After your walls, the most natural place to put a piece of art is around your neck. Hermès has been partnering with artists to design their iconic scarves for years, after all, and the concept of translating abstract art into neckpieces has also recently been explored by Houston’s Manoosh, which creates gauzy textiles out of the abstract paintings of artist Marilyn Biles.
That’s the concept behind Houston-based Rozendove, which wants to create a platform for local and international artists to manufacture, market and sell their work in new ways. The company has partnered with 20 local and international artists to re-interpret their work on silk scarves for its first limited-edition collection.
The collection ranges from the colorful, geometric work of prolific Houston street artist Daniel Anguilu to the monochrome study of flowers by Iraqi-born Houston artist Nazar Yahya. Among the artists who are represented in the collection are Houston’s Shelbi Nicole, Betirri Bengtson, Soody Sharifii and Michael Golden, alongside international talents like Toronto’s Kareem Risan, London’s Ali Jabbar and New Jersey-based Danielle Frankenthal.
Rozendove’s 100-percent silk scarves start at $275 for a 36x36-inch square, with slightly higher prices for rectangular scarf designs by Anguilu and others.
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Rozendove NOW AVAILABLE at BAANOU
Saba and Sarah Jawda have a successful design business and a crowded social calendar, the combination of which one might think would keep them pretty busy. And yet for the third year in a row, the Jawdas have dedicated their December to hosting a holiday pop-up shop.
The smallish showroom space is filled with highly giftable goods overflowing from shelves and tables, most of which are brands that are either based in or have some connection to Houston. The spread includes paper goods from Mode Living, thick, luxurious socks from Mr. Grey, Rozendoves′ artful scarves, apothecary and candles from Manready Mercantile, Bartaille bags, high-end art/design magazines via Tomo Mags, plus a few kid-friendly treats and jewelry that ranges from simple leather bracelets to stackable gemstone necklaces. Also on offer: Saba Jawda’s abstract paintings and Sarah Jawda’s cheeky illustrated cards and prints.
Inch for inch, this just might the most target-rich gift spot in town. I also love the friendly price range—cards and other treats (candy!) start under $10, with plenty of accessories for men and women between $15 and $50 right next to splurges like stunning Houston-made leather duffel bags priced at $600.
The Jawda and Jawda Holiday Pop-Up Shop is located at 1919 Missouri St. in Montrose and lasts through Dec. 22.
Syd Moen never imagined she would be able to make a living as a photographer. It was simply a hobby, but an expensive one, so she never pursued it in a serious way. But then the digital era arrived, and her world changed.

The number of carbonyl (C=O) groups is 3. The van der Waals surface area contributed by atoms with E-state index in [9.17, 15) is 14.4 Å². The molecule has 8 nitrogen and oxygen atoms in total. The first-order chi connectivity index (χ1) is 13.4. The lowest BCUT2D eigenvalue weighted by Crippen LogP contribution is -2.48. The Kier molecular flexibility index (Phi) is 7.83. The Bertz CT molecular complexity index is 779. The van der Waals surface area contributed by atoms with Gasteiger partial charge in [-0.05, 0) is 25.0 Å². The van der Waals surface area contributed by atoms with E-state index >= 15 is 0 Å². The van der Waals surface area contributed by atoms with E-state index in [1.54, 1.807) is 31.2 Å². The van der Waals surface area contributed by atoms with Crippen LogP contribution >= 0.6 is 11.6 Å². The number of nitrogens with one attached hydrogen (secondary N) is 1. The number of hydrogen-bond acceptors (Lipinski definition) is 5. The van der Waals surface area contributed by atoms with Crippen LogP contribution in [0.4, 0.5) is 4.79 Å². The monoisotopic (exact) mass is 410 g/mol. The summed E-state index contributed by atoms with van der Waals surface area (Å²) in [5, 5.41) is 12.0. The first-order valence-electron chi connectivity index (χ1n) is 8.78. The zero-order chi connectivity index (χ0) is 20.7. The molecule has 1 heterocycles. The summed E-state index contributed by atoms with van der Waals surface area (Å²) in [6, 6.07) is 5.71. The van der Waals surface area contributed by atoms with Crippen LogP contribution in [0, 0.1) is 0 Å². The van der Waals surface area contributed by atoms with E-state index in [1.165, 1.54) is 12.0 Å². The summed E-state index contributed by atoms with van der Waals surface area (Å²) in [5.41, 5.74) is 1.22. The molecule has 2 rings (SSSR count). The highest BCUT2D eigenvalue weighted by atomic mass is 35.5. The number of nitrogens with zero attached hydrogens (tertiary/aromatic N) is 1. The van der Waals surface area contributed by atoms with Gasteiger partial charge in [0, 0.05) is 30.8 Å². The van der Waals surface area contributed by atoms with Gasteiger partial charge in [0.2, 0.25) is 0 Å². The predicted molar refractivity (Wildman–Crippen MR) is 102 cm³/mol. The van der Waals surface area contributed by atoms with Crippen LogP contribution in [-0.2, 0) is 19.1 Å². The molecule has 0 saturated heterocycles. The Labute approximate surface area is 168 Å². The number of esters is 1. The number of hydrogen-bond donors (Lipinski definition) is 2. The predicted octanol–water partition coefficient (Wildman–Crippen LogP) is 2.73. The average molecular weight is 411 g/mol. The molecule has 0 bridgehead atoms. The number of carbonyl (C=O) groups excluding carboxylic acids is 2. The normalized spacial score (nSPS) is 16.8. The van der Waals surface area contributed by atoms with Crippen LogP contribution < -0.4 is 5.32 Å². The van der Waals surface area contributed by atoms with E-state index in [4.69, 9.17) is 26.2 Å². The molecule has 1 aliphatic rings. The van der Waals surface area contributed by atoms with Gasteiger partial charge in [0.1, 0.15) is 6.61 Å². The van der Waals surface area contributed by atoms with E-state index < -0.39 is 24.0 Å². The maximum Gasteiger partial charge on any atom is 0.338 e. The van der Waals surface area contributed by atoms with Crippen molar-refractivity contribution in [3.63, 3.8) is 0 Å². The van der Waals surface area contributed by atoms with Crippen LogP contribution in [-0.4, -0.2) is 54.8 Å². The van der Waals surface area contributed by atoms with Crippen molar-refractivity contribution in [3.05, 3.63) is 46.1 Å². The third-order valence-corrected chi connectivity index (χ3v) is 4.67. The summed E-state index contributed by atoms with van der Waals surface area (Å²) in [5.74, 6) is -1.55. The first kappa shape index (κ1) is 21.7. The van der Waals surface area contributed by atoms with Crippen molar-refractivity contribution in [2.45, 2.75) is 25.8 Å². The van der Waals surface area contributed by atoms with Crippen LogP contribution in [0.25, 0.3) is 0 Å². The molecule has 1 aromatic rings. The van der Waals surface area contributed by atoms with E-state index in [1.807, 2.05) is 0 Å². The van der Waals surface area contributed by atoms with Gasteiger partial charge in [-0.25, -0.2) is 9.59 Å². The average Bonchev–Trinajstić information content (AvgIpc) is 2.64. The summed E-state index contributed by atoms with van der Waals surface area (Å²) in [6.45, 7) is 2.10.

Moen, a Houston native who grew up in Montrose and studied architecture at University of Houston, is now known for her photographs referred to as “Little Planets,” a unique style of work that incorporates 360-degree perspective.
“I consider myself an artist before a photographer,” Moen says. “I’ve always had a vision in my mind, but it’s how to make it work that is the challenge.”
She plans her photographs according to three key components: 1) Have an interesting sky — “I am always chasing clouds in my work.” 2) Have a focal point; And 3) Have an intriguing foreground. If you can at least accomplish two of the three keys, the picture is in good shape, Moen notes.
Moen also collaborates with other talents to produce public spectacles and installations. Her most recent project in this direction was for SITE (Silos Installation Transdisciplinary Exhibition) at the Washington Avenue Arts District historic silos, which she co-produced with Gary Watson. The work examined the Riviana Rice facility’s agrarian heritage.
“Change of Perspective,” Moen’s exhibition (March 3 at The Houston Club) for FotoFest, will showcase her digitally manipulated panoramic photographs. The show will feature a variety of Houston spots, including her latest image, taken from the dizzying perspective of the One Shell Plaza roof.
“I suppose what I’m striving for in my art is a crossroads between reality and surrealism,” Moen says. “In this series I present an unusual or nonhuman perspective in an effort to expose the spirit and purpose underneath the physical world. My ultimate goal is to enlist the viewer as a collaborator, allowing them to control the significance of what they see.”
Moen’s latest project takes her into the fashion world, via images emblazoned on silk scarfs. She and several other Spring Street artists have collaborated with RozeNdove to create a miniature world you can wear around your neck. The line also includes pocket squares.
“Throughout the years I have experimented with numerous artistic media. However, I always come back to photography as the core resource for my self-expression,” Moen writes. “In creating a stereographic projection, I use my experience in photographic imagery and spatial thinking. I am interested in the physical world and in magnifying the abstractions and juxtapositions found within it.”
She’s an artist whose work is well worth knowing.
Model Olivia Reagan wearing our scarf by our Artist partner Mahmoud Obaidi
Flyer from a recent event...
Behind the scenes look at our scarves being printed in Como, Italy